Monday, October 29, 2007

Ivan Illich on bicycles

A century ago, the ball-bearing was invented. It reduced the coefficient of friction by a factor of a thousand. By applying a well-calibrated ball-bearing between two Neolithic millstones, a man could now grind in a day what took his ancestors a week. The ball-bearing also made possible the bicycle, allowing the wheel -- probably the last of the great Neolithic inventions -- finally to become useful for self-powered mobility.

Man, unaided by any tool, gets around quite efficiently. He carries one gram of his weight over a kilometer in ten minutes by expending 0.75 calories. Man on his feet is thermodynamically more efficient than any motorized vehicle and most animals. For his weight, he performs more work in locomotion than rats or oxen, less than horses or sturgeon. At this rate of efficiency man settled the world and made its history. At this rate peasant societies spend less than 5 per cent and nomads less than 8 per cent of their respective social time budgets outside the home or the encampment.

Man on a bicycle can go three or four times faster than the pedestrian, but uses five times less energy in the process. He carries one gram of his weight over a kilometer of flat road at an expense of only 0.15 calories. The bicycle is the perfect transducer to match man's metabolic energy to the impedance of locomotion. Equipped with this tool, man outstrips the efficiency of not only all machines but all other animals as well.

The ball-bearing signaled a true crisis, a true political choice. It created an option between more freedom in equity and more speed. The bearing is an equally fundamental ingredient of two new types of locomotion, respectively symbolized by the bicycle and the car. The bicycle lifted man's auto-mobility into a new order, beyond which progress is theoretically not possible. In contrast, the accelerating individual capsule enabled societies to engage in a ritual of progressively paralyzing speed.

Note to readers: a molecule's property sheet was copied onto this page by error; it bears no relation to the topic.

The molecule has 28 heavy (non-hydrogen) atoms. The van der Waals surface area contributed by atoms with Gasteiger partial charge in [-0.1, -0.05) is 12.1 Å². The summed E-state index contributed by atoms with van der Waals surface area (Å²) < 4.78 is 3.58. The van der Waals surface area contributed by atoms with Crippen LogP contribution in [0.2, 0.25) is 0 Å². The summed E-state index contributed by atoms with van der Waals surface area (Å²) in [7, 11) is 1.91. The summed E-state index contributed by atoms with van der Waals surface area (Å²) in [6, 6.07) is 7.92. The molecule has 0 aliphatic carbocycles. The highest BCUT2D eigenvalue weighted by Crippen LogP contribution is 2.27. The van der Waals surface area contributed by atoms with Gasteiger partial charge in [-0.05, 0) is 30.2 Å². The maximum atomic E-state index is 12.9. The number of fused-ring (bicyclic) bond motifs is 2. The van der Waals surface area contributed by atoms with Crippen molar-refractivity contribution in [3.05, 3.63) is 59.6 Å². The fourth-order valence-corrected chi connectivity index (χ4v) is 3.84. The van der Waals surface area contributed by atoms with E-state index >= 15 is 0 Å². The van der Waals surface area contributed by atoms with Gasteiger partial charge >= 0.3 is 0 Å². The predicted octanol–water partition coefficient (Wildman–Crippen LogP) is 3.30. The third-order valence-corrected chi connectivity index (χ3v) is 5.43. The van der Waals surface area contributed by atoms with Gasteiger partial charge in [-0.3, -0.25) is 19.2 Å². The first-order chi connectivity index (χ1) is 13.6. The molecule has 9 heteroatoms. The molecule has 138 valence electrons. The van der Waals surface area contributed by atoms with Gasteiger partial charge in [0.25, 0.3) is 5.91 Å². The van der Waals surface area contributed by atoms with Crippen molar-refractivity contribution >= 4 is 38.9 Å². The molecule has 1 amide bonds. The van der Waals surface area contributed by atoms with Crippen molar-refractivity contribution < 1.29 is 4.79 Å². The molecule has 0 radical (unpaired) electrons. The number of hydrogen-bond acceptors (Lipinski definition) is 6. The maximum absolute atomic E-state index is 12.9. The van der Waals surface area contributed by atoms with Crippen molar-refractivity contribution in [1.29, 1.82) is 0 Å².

Bicycles are not only thermodynamically efficient, they are also cheap. With his much lower salary, the Chinese acquires his durable bicycle in a fraction of the working hours an American devotes to the purchase of his obsolescent car. The cost of public utilities needed to facilitate bicycle traffic versus the price of an infrastructure tailored to high speeds is proportionately even less than the price differential of the vehicles used in the two systems. In the bicycle system, engineered roads are necessary only at certain points of dense traffic, and people who live far from the surfaced path are not thereby automatically isolated as they would be if they depended on cars or trains. The bicycle has extended man's radius without shunting him onto roads he cannot walk. Where he cannot ride his bike, he can usually push it.

The bicycle also uses little space. Eighteen bikes can be parked in the place of one car, thirty of them can move along in the space devoured by a single automobile. It takes three lanes of a given size to move 40,000 people across a bridge in one hour by using automated trains, four to move them on buses, twelve to move them in their cars, and only two lanes for them to pedal across on bicycles. Of all these vehicles, only the bicycle really allows people to go from door to door without walking. The cyclist can reach new destinations of his choice without his tool creating new locations from which he is barred.

Bicycles let people move with greater speed without taking up significant amounts of scarce space, energy, or time. They can spend fewer hours on each mile and still travel more miles in a year. They can get the benefit of technological breakthroughs without putting undue claims on the schedules, energy, or space of others. They become masters of their own movements without blocking those of their fellows. Their new tool creates only those demands which it can also satisfy. Every increase in motorized speed creates new demands on space and time. The use of the bicycle is self-limiting. It allows people to create a new relationship between their life-space and their life-time, between their territory and the pulse of their being, without destroying their inherited balance. The advantages of modern self-powered traffic are obvious, and ignored. That better traffic runs faster is asserted, but never proved. Before they ask people to pay for it, those who propose acceleration should try to display the evidence for their claim.


So says Ivan Illich.

Found on Kent's Bike blog, which has all the relevant links.

1 comment:

Brian & Irene said...

Brilliant piece of work nicely put together.